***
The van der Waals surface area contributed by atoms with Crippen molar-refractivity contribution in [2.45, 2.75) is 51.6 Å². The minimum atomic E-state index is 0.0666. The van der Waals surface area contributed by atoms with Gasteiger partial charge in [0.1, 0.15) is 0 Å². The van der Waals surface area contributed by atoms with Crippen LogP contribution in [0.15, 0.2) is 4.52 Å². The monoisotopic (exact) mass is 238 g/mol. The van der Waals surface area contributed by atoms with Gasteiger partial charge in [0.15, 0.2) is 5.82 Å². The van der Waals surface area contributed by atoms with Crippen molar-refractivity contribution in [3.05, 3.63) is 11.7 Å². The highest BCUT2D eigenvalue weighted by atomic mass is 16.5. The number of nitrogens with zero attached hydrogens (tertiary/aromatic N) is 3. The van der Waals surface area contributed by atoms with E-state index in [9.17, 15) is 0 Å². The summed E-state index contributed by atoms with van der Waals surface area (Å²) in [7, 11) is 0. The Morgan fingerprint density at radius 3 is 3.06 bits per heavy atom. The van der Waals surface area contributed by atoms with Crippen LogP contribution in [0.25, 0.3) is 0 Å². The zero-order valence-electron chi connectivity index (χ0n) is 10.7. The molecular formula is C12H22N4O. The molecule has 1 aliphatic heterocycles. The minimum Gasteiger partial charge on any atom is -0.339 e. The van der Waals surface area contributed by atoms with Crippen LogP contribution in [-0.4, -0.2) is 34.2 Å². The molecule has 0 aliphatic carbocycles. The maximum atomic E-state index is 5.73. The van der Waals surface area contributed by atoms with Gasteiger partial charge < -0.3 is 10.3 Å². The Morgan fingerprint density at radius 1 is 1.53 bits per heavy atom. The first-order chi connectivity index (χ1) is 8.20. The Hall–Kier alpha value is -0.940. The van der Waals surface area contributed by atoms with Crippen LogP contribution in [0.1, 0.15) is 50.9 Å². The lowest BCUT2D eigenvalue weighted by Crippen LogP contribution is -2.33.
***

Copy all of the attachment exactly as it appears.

The van der Waals surface area contributed by atoms with Crippen molar-refractivity contribution in [2.45, 2.75) is 51.6 Å². The minimum atomic E-state index is 0.0666. The van der Waals surface area contributed by atoms with Gasteiger partial charge in [0.1, 0.15) is 0 Å². The van der Waals surface area contributed by atoms with Crippen LogP contribution in [0.15, 0.2) is 4.52 Å². The monoisotopic (exact) mass is 238 g/mol. The van der Waals surface area contributed by atoms with Gasteiger partial charge in [0.15, 0.2) is 5.82 Å². The van der Waals surface area contributed by atoms with Crippen molar-refractivity contribution in [3.05, 3.63) is 11.7 Å². The highest BCUT2D eigenvalue weighted by atomic mass is 16.5. The number of nitrogens with zero attached hydrogens (tertiary/aromatic N) is 3. The van der Waals surface area contributed by atoms with E-state index in [9.17, 15) is 0 Å². The summed E-state index contributed by atoms with van der Waals surface area (Å²) in [7, 11) is 0. The Morgan fingerprint density at radius 3 is 3.06 bits per heavy atom. The van der Waals surface area contributed by atoms with Crippen LogP contribution in [0.25, 0.3) is 0 Å². The zero-order valence-electron chi connectivity index (χ0n) is 10.7. The molecular formula is C12H22N4O. The molecule has 1 aliphatic heterocycles. The minimum Gasteiger partial charge on any atom is -0.339 e. The van der Waals surface area contributed by atoms with Crippen LogP contribution in [-0.4, -0.2) is 34.2 Å². The molecule has 0 aliphatic carbocycles. The maximum atomic E-state index is 5.73. The van der Waals surface area contributed by atoms with Gasteiger partial charge < -0.3 is 10.3 Å². The Morgan fingerprint density at radius 1 is 1.53 bits per heavy atom. The first-order chi connectivity index (χ1) is 8.20. The Hall–Kier alpha value is -0.940. The van der Waals surface area contributed by atoms with Crippen LogP contribution in [0.1, 0.15) is 50.9 Å². The lowest BCUT2D eigenvalue weighted by Crippen LogP contribution is -2.33.